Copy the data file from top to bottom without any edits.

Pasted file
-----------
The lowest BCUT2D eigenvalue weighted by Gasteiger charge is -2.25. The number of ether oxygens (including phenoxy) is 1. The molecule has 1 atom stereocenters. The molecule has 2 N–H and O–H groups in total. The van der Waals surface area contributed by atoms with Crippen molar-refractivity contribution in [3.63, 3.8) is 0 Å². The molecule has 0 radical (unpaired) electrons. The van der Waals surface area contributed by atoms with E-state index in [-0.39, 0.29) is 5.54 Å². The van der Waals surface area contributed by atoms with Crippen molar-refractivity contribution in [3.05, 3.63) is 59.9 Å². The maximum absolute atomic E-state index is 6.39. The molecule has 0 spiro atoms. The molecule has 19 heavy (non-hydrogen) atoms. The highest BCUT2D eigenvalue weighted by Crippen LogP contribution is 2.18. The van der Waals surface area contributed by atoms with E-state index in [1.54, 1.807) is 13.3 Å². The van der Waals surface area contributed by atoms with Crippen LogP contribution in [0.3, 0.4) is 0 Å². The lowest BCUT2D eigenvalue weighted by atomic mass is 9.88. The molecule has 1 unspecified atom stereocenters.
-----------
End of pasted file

The lowest BCUT2D eigenvalue weighted by Gasteiger charge is -2.25. The number of ether oxygens (including phenoxy) is 1. The molecule has 1 atom stereocenters. The molecule has 2 N–H and O–H groups in total. The van der Waals surface area contributed by atoms with Crippen molar-refractivity contribution in [3.63, 3.8) is 0 Å². The molecule has 0 radical (unpaired) electrons. The van der Waals surface area contributed by atoms with E-state index in [-0.39, 0.29) is 5.54 Å². The van der Waals surface area contributed by atoms with Crippen molar-refractivity contribution in [3.05, 3.63) is 59.9 Å². The maximum absolute atomic E-state index is 6.39. The molecule has 0 spiro atoms. The molecule has 19 heavy (non-hydrogen) atoms. The highest BCUT2D eigenvalue weighted by Crippen LogP contribution is 2.18. The van der Waals surface area contributed by atoms with E-state index in [1.54, 1.807) is 13.3 Å². The van der Waals surface area contributed by atoms with Crippen LogP contribution in [0.3, 0.4) is 0 Å². The lowest BCUT2D eigenvalue weighted by atomic mass is 9.88. The molecule has 1 unspecified atom stereocenters.